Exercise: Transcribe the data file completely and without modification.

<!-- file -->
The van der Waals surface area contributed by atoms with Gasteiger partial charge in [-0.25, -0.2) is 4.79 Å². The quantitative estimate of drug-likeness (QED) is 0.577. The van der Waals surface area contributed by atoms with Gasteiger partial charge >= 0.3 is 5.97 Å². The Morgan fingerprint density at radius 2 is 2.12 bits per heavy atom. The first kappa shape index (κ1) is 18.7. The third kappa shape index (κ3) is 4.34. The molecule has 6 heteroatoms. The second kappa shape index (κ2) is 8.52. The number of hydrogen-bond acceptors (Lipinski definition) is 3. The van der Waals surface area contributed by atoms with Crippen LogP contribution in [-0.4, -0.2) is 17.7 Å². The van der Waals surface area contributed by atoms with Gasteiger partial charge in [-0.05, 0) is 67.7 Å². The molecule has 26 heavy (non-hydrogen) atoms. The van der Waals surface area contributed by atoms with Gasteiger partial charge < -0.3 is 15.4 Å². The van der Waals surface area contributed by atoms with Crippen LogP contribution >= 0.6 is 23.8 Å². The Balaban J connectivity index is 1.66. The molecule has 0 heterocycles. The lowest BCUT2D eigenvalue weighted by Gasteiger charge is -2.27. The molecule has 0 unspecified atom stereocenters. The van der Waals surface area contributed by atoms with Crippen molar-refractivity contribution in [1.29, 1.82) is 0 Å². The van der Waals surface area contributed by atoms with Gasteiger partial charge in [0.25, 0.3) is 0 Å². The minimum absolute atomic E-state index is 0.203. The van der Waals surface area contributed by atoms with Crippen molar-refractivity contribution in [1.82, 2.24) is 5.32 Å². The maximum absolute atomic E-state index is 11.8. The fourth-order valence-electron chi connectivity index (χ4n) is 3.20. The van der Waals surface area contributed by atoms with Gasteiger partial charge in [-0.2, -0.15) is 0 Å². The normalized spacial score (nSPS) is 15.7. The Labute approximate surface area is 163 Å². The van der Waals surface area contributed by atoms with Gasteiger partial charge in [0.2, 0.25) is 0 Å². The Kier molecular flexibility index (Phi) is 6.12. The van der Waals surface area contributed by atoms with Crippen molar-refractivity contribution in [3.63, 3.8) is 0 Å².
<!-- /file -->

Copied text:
The van der Waals surface area contributed by atoms with Gasteiger partial charge in [-0.25, -0.2) is 4.79 Å². The quantitative estimate of drug-likeness (QED) is 0.577. The van der Waals surface area contributed by atoms with Gasteiger partial charge >= 0.3 is 5.97 Å². The Morgan fingerprint density at radius 2 is 2.12 bits per heavy atom. The first kappa shape index (κ1) is 18.7. The third kappa shape index (κ3) is 4.34. The molecule has 6 heteroatoms. The second kappa shape index (κ2) is 8.52. The number of hydrogen-bond acceptors (Lipinski definition) is 3. The van der Waals surface area contributed by atoms with Crippen LogP contribution in [-0.4, -0.2) is 17.7 Å². The van der Waals surface area contributed by atoms with Gasteiger partial charge in [-0.05, 0) is 67.7 Å². The molecule has 26 heavy (non-hydrogen) atoms. The van der Waals surface area contributed by atoms with Gasteiger partial charge < -0.3 is 15.4 Å². The van der Waals surface area contributed by atoms with Crippen LogP contribution >= 0.6 is 23.8 Å². The Balaban J connectivity index is 1.66. The molecule has 0 heterocycles. The lowest BCUT2D eigenvalue weighted by Gasteiger charge is -2.27. The molecule has 0 unspecified atom stereocenters. The van der Waals surface area contributed by atoms with Crippen molar-refractivity contribution in [1.29, 1.82) is 0 Å². The van der Waals surface area contributed by atoms with Gasteiger partial charge in [0.25, 0.3) is 0 Å². The minimum absolute atomic E-state index is 0.203. The van der Waals surface area contributed by atoms with Crippen molar-refractivity contribution in [1.82, 2.24) is 5.32 Å². The maximum absolute atomic E-state index is 11.8. The fourth-order valence-electron chi connectivity index (χ4n) is 3.20. The van der Waals surface area contributed by atoms with Gasteiger partial charge in [-0.2, -0.15) is 0 Å². The normalized spacial score (nSPS) is 15.7. The Labute approximate surface area is 163 Å². The van der Waals surface area contributed by atoms with Gasteiger partial charge in [0.2, 0.25) is 0 Å². The Kier molecular flexibility index (Phi) is 6.12. The van der Waals surface area contributed by atoms with Crippen molar-refractivity contribution in [3.63, 3.8) is 0 Å².